A federal judge in New Orleans has ruled that city’s cash bail system is unconstitutional, similar to a case argued unsuccessfully in Arkansas state court last year.

The court said the policy denies due process to poor people to hold them when they can’t afford cash bail.  This follows a similar ruling by a federal appellate court in a Texas case.

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The New Orleans decision also ruled unconstitutional diverting a portion of bail fees to a court operations fund.

The court decisions are in courts without jurisdiction in Arkansas, but we also have a cash bail system. It was challenged in state court and upheld 5-2 last year by the Arkansas Supreme  Court, with Howard Brill quoting Johnny Cash’s “Starkville City Jail” in support of his dissent. Brill said requiring cash-only for bail strips a person of a constitutional right to provide sufficient surety for their release.

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Sen. Bernie Sanders has proposed legislation to end cash bail nationwide. It’s had a disproportionate impact on people of color and the poor.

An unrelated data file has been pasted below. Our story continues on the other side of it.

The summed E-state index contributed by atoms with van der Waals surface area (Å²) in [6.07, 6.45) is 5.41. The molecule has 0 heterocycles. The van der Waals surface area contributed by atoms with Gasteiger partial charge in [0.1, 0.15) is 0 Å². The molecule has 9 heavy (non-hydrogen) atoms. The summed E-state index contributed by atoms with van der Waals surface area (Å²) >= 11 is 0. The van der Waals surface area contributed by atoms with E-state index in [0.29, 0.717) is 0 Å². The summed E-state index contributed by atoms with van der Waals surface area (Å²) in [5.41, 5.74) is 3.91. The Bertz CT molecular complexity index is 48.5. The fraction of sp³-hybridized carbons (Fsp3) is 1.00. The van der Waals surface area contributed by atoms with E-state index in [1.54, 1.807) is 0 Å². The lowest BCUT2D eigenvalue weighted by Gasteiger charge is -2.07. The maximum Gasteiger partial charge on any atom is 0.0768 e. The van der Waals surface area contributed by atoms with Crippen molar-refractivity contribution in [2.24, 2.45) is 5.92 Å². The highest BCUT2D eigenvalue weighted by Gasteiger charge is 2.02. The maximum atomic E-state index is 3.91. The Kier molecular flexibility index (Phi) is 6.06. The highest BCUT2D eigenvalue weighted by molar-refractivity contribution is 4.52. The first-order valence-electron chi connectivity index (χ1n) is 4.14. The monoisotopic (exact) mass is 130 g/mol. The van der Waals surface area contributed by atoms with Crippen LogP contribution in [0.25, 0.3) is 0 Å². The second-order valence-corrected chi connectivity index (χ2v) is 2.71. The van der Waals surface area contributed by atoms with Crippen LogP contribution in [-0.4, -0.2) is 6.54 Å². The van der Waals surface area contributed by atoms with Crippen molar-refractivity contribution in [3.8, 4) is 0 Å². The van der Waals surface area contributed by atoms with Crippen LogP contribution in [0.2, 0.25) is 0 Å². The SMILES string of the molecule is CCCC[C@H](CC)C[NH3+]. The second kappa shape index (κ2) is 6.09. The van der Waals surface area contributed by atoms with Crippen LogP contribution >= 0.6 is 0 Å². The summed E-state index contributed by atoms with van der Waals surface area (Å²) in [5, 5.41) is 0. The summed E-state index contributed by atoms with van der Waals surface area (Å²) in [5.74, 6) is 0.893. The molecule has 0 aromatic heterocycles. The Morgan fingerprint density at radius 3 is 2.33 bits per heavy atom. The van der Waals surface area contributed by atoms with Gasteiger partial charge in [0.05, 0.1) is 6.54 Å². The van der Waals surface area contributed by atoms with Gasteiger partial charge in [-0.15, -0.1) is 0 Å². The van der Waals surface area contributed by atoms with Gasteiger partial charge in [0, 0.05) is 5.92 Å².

As The Nation notes, 70 percent of the people in jail have not been convicted of a crime, they just couldn’t post bail.

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Here’s the background from New Orleans on a long look at the unfairness of the practice.

The ruling came today in a class action suit over practices in a magistrate court that included minimum bail amounts with little to no opportunity for testimony by defendants on ability to pay. The magistrate argued the case was moot because he intended to change procedures, including taking ability to pay into account, but the federal court said a voluntary statement wasn’t enough to dismiss the case.

Wrote Judge Eldon Fallon:

As discussed above, the record indicates that Judge Cantrell’s bail procedures have not provided notice of the importance of the issue of the criminal defendant’s ability to pay, inquiry into the ability to pay, findings on the record regarding ability to pay and consideration of alternative conditions of release, or application of a legal standard in the determination of the necessity of pretrial detention. Accordingly, these procedures violate Plaintiffs’ procedural due process rights; Plaintiffs’ are entitled to summary judgment on Count One and it is appropriate to grant Plaintiffs’ motion for declaratory judgment.